Let’s talk about occupancy at your buildings. The goal, according to HUD, is 96% and the national average is a little under 95%.
And we’re below that.
I believe you’re at 78%. Why does the DHC have so many vacant units?
I think we have a lot of vacancies because we just have not been aggressively getting those units back online. I think that’s changed. I admit we have to do better. We have to do a whole lot better. We have to expect it from our privately managed properties because they too are not at 96%. We just bid out those contracts for the first time since before I started. But, I’m not proposing to hold a private company to a standard that I’m not willing to hold us to. There’s no excuse.
A number of residents we talked to were also upset about the pace of work orders getting completed. Several people told us that repairs took months or didn’t get resolved at all. How would you assess the DHC’s property management?
I should never hear about unfinished work because it’s the manager’s responsibility to resolve it as quickly and completely as possible. But I do know that when people have raised issues to me, I’ve made sure that they’ve gotten dealt with. Now, that’s not how your system is supposed to work. But I’ll take it in order to get people accommodated until somebody at a site figures out how not to have that happen by doing the work that needs to be done and being able to prove that the work has gotten done.
The people you might have talked to haven’t been knocking on our door. I mean, they probably thought they were doing the right thing. They are supposed to call the manager at their site. Our systems are lax in that regard. HUD’s moving to a new inspection system called NSPIRE. We’ll be implementing this new system on July 1. That system requires a deeper level of accountability.
Again, we need to do a whole lot better. You know, I’m not going to throw my staff under the bus. But, we just need to make sure that we are doing what we’re supposed to be doing the right way. And I can’t sit here in front of you right now and say with 100% certainty that we’ve been doing all the right things and crossing all the t’s and dotting the i’s. I’m not going to say that.
I want to talk about your plans for buying and rehabbing multifamily buildings. (Editor’s note: The city is looking to sell the DHC up to a dozen buildings as part of Mayor Mike Duggan’s affordable housing plan.) I know these are smaller properties. But do you feel like adding to your portfolio is the right thing to do considering some of the struggles you’ve had maintaining your current properties?
I think the right thing for us to do is to create more affordability in the neighborhoods. Because if we don’t do it, who will?
I do agree that we haven’t learned to crawl yet. So why would we try to run and add more to the portfolio? I do think by the time these units come on board and we get this all done, we will be at a point where our property management skills will have improved significantly. And it will make sense that these will just fold right into our portfolio.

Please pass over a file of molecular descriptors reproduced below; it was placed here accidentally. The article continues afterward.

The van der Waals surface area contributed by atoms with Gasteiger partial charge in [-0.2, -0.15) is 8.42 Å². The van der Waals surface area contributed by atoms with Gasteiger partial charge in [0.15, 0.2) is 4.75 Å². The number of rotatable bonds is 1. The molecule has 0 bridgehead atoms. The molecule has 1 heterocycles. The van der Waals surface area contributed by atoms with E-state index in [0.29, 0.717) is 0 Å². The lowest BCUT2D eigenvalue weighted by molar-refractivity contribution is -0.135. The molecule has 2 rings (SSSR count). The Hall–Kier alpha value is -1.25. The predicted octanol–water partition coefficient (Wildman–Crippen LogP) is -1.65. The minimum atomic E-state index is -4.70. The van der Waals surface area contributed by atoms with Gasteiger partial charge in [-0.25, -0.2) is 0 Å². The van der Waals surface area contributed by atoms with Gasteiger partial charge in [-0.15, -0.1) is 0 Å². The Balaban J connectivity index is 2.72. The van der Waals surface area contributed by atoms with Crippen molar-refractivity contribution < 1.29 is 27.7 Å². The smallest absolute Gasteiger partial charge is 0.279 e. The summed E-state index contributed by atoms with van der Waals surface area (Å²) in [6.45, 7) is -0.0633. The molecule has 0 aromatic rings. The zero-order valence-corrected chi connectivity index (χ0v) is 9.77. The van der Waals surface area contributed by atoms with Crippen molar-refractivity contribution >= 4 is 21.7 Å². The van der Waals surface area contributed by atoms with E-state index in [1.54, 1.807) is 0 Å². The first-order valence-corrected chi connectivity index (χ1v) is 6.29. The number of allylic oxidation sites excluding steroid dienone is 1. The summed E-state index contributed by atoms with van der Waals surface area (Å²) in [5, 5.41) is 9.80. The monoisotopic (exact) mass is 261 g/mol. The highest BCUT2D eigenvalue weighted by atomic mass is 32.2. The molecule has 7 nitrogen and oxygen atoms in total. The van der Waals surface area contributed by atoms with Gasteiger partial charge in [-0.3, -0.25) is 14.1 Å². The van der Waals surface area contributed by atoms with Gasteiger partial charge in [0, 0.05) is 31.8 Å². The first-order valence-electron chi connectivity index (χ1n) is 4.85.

There has been no decision about how they’re going to be managed yet. We haven’t decided whether we’ll do it or put them out to bid to be privately managed. But regardless, they will be managed at the standard we want. We want to bring on properties and manage them at the standard of 96% occupancy and at a 3% rent collection loss. Those are just good real estate practices that you would find in any deal.
As an organization, we must start thinking of ourselves as a business, not a public housing business, but a real estate property management business. We are mission-driven, but if we can’t run it like a business, we can’t serve the mission.
I want to give you an opportunity to talk about your time here at the DHC and what you consider your biggest accomplishments to be.
What intrigued me about coming to Detroit was that when I was at HUD, this was the city I visited almost more than any other place — probably five or six different times. New Orleans was a little bit more. At the time, HUD was the administrative receiver for those two agencies. (Editor’s note: HUD put the DHC into receivership in 2005 and managed it for a decade due to its rundown housing, poor accounting practices and chronic mismanagement.) And part of what I had set my sights on doing was getting them out of administrative receivership since New Orleans had been in for more than 20 years and I don’t know how long it had been for DHC. But every time I came back here, it felt different in a good way. Like something was happening here. There was something going on in the city. So when I saw the ad for executive director, I was intrigued because the board was looking for someone to do development and be innovative. And I looked at some of the reports before coming and I went, ‘Oh, this is telling a different story than what I’m hearing.’ But I thought, it’s a challenge. I’m probably a little too old and cranky to challenge these days, but I like a challenge and I thought everything we could do here would be reforming the organization.
I will say that it has been much more difficult than I had thought it would be. I still think that we’re on the right track. We’re headed in the right direction. We’re making decisions for the right reasons. I think that’s really important. I do think that there is some resistance in the rank and file. But I think we’re dealing with those issues. We’re putting systems and policies and procedures in place where we’re building that foundation. And we’re really trying to get to a sense of urgency and immediacy. Do it well the first time, and follow up and follow through. It’s all about customer service.
I’ve given myself until the end of this calendar year. I want to see how much we can accomplish in the next six or seven months moving forward. It won’t all be pretty. It won’t all be fixed. I think issues of financing and funding are always going to be a struggle. We won’t have those nailed down. But will we have the fundamentals about property management and service delivery and customer service? I believe we will.
Listen to the entire 90-minute conversation with Sandra Henriquez: